Mitsubishi knows that Britain is Europe’s biggest market when it comes to pick-ups. The new L200 Series 6 model is a big deal for the Japanese automaker.
In its 40th year, the L200 is almost as old as me, but like Doctor Who, it regenerates every few years – usually with a bolder look. The Series 6 doesn’t disappoint and delivers with aplomb, but it’s not an entirely fresh truck.
The load bed is still 1,470mm wide and 1,520mm long, and the pick-up contains parts of the Series 5’s cabin and chassis. However, it houses a new engine, better suspension and a bunch of tech and safety features.
A Club Cab model, seating four-up and boasting a longer 1,850mm bed kicks off the L200’s line-up. But for this review, I drove the flagship Double Cab Barbarian X – a five-up pick-up, stuffed full of gadgetry and kitted-out with a five-speed automatic transmission.
New technology includes a lane-departure warning system, rear cross-traffic alert, a blind-spot warning system with lane-change assist, as well as trailer stability assist. The new features make the L200 far more like an SUV to drive.
The Barbarian X houses luxurious touches including heated leather and Alcantara electrically-operated seats, as well as a heated steering wheel. The essentials of the cabin haven’t changed much, though. The switchgear is, as always, a cinch to use, and everything feels well screwed together. There’s a lot of space, too.
The new L200’s steering is heavy, but the vehicle is generally impressive on the move. The chassis, combined with a more intricate rear leaf spring arrangement, eases the bounciness you get with pick-ups. And while Mitsubishi’s new 2.3-litre diesel powerplant makes itself known, it’s not as agricultural-sounding as before. With only 150ps on tap to shove the two-tonner onwards, you’d think pace might be an issue. Not so; with 400Nm of torque, gaining momentum is easy. What’s more, you can expect around 29mpg for the top-of-the-range model tested here.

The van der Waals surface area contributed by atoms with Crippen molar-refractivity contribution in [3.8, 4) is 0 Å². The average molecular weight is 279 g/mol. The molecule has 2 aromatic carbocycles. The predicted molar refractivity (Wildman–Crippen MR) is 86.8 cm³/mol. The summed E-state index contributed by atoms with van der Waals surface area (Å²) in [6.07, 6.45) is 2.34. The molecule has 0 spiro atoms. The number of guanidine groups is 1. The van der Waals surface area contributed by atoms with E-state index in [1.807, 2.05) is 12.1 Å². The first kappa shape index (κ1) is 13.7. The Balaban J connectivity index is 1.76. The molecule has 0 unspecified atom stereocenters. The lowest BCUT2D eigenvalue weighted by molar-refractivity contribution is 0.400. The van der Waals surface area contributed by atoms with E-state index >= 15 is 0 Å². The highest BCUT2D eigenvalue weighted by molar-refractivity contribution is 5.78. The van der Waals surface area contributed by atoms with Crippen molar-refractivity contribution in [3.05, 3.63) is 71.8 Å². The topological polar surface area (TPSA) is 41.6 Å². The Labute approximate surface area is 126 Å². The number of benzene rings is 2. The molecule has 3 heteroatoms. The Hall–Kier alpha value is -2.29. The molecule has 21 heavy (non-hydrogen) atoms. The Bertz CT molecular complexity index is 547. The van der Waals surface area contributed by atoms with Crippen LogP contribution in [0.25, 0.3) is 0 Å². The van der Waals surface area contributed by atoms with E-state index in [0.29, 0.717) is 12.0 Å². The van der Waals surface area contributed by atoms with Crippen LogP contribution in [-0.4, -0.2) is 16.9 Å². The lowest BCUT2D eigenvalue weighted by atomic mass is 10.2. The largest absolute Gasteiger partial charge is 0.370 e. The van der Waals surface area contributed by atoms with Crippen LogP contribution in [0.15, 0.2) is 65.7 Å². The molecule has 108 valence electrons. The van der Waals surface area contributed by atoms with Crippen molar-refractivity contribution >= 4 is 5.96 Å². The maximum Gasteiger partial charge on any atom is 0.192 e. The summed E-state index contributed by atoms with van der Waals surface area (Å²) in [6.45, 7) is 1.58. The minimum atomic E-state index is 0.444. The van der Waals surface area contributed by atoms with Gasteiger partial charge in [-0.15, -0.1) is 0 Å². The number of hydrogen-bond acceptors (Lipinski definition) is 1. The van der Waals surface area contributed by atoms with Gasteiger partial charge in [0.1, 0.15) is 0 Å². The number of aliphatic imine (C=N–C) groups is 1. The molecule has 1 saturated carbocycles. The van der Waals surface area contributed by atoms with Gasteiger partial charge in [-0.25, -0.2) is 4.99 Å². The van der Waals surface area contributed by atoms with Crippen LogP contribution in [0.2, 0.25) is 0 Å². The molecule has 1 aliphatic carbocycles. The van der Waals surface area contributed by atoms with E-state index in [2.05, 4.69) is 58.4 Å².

With factory-fitted high and low-range gearing, selectable four-wheel-drive, and a variety of off-road settings, 2019’s L200 is an accomplished pick-up away from the blacktop, too, even on bog-standard road tyres.
Don’t worry; I haven’t forgotten the all-important load-lugging part of this review. In a nutshell, the enhanced suspension and bigger front brakes bring the payload capacity to 1,080kg. As for towing, you’ll be able to pull 3,500kg. Mind you, that’s for a three-axle trailer. If you only have a two-axle unit, the limit is 3,100kg. Whichever way you slice it, that’s enough for a standard caravan or horsebox.
To sum up, the new 2019 Mitsubishi L200 blends the rigours of workhorse duties with decent road behaviour and excellent levels of kit. It’s also priced competitively. So, if you’ve never dared go for a pick-up because you’re used to your comfy, resilient SUV, maybe now is the time to rethink? And don’t forget double-cab pick-ups qualify for VAT reclaims. That’s if your business is VAT registered, of course!
Car reviewed: Mitsubishi L200 Double-Cab Barbarian X Auto 4wd, on the road price £34785 0-62mph 11.2secs Top speed 110mph Engine 2442cc 4-cylinder turbo diesel Euro 6 Fuel Economy Combined 37.7mpg CO2 emissions 196g/km Max Power 178PS@3500rpm Torque 430Nm@2500rpm Transmission 6-speed automatic with manual mode
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Tim Barnes-Clay qualified as a journalist in 1994 and is a member of the Midland Group of Motoring Writers. He initially trained in broadcast journalism and has worked as a reporter and news reader at various radio stations in East Anglia and the Midlands. He has also been a motoring journalist for the Mirror Group’s L!ve TV cable network and a presenter, reporter and producer at ITV Central in Birmingham. Tim is now an automotive writer, focusing on car reviews. He has media accreditation with all motor manufacturers’ press offices, and this enables him to test drive the latest cars. He also attends new vehicle press launches at home and abroad.
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